Experiences in Translation

Paperback | April 5, 2008

byUmberto EcoTranslated byAlastair Mcewen

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In this book Umberto Eco argues that translation is not about comparing two languages, but about the interpretation of a text in two different languages, thus involving a shift between cultures. An author whose works have appeared in many languages, Eco is also the translator of Gérard de Nerval's Sylvie and Raymond Queneau's Exercices de style from French into Italian. In Experiences in Translation he draws on his substantial practical experience to identify and discuss some central problems of translation. As he convincingly demonstrates, a translation can express an evident deep sense of a text even when violating both lexical and referential faithfulness. Depicting translation as a semiotic task, he uses a wide range of source materials as illustration: the translations of his own and other novels, translations of the dialogue of American films into Italian, and various versions of the Bible. In the second part of his study he deals with translation theories proposed by Jakobson, Steiner, Peirce, and others.

Overall, Eco identifies the different types of interpretive acts that count as translation. An enticing new typology emerges, based on his insistence on a common-sense approach and the necessity of taking a critical stance.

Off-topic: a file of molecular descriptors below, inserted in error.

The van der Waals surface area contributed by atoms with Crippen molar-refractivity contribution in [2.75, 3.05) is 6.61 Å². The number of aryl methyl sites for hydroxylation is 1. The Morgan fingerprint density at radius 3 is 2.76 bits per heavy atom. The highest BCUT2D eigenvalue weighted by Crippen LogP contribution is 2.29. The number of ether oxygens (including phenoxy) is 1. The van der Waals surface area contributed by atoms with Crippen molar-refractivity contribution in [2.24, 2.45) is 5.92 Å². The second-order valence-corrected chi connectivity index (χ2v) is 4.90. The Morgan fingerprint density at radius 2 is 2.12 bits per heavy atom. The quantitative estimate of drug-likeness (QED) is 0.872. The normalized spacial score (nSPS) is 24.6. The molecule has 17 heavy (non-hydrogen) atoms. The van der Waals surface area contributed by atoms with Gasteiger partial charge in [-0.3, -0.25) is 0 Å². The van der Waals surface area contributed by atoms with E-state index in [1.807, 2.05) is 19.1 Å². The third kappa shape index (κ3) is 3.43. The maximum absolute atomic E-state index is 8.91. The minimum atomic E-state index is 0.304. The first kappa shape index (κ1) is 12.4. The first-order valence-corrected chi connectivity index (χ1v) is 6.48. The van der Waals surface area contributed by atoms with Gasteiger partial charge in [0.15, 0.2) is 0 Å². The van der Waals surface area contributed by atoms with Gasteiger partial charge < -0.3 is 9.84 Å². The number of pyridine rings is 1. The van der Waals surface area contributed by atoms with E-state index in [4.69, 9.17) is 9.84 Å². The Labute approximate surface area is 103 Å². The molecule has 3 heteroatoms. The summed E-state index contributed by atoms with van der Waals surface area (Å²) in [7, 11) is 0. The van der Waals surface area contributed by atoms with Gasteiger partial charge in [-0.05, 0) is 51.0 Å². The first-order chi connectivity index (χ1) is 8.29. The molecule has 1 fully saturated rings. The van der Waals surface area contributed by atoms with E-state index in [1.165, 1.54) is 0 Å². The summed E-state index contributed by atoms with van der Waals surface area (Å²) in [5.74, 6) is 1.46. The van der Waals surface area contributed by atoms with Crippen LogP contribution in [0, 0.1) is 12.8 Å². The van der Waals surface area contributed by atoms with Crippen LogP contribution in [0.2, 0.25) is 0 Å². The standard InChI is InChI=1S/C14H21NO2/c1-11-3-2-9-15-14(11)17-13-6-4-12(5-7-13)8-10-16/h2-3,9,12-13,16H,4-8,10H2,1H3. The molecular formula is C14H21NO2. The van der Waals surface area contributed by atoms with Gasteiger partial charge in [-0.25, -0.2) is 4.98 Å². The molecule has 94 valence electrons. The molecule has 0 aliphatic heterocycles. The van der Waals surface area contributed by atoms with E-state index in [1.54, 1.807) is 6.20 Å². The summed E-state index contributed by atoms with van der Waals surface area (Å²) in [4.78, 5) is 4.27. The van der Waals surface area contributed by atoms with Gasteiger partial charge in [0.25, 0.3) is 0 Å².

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In this book Umberto Eco argues that translation is not about comparing two languages, but about the interpretation of a text in two different languages, thus involving a shift between cultures. An author whose works have appeared in many languages, Eco is also the translator of Gérard de Nerval's Sylvie and Raymond Queneau's Exercices...

From the Jacket

'Eco remarks at the outset that he doesn't offer a theoretical approach to translation, but a common sense approach ... Then he gives us enough theory to satisfy the most demanding readers.'-Floyd Merrell, Department of Foreign Languages and Literatures, Purdue University

Umberto Eco is Professor of Semiotics, University of Bologna. He is known worldwide as the author of The Name of the Rose, Foucault's Pendulum and A Theory of Semiotics.

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Format:PaperbackDimensions:112 pages, 8.49 × 5.49 × 0.35 inPublished:April 5, 2008Publisher:University of Toronto Press, Scholarly Publishing DivisionLanguage:English

The following ISBNs are associated with this title:

ISBN - 10:080209614X

ISBN - 13:9780802096142

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Extra Content

Table of Contents

Preface

Introduction

TRANSLATING AND BEING TRANSLATED

Equivalence in Meaning
Incommensurability versus Comparability
Sameness in Reference
Translating from Culture to Culture
Source versus Target
Foreignizing and Domesticating
Archaic versus Modern
Can a Translator Change the Story?
Translating Rhythm
How Not to Get More and How to Accept Less
Compensating for Losses
When the Text Has Us See Things
Compensation through Rewriting

TRANSLATION AND INTERPRETATION

Translatio
Rewording as Interpretation
Definition versus Translation
Buongiorno
Stylistic Values and Expressive Substance
Expressive Substance and Aesthetic Effect
Change of Continuum
Interpretation, Translation, and Transmutation
Borderline Cases

Bibliography

Editorial Reviews

?Eco remarks at the outset that he doesn?t offer a theoretical approach to translation, but a common sense approach ... Then he gives us enough theory to satisfy the most demanding readers.?

-Floyd Merrell, Department of Foreign Languages and Literatures, Purdue University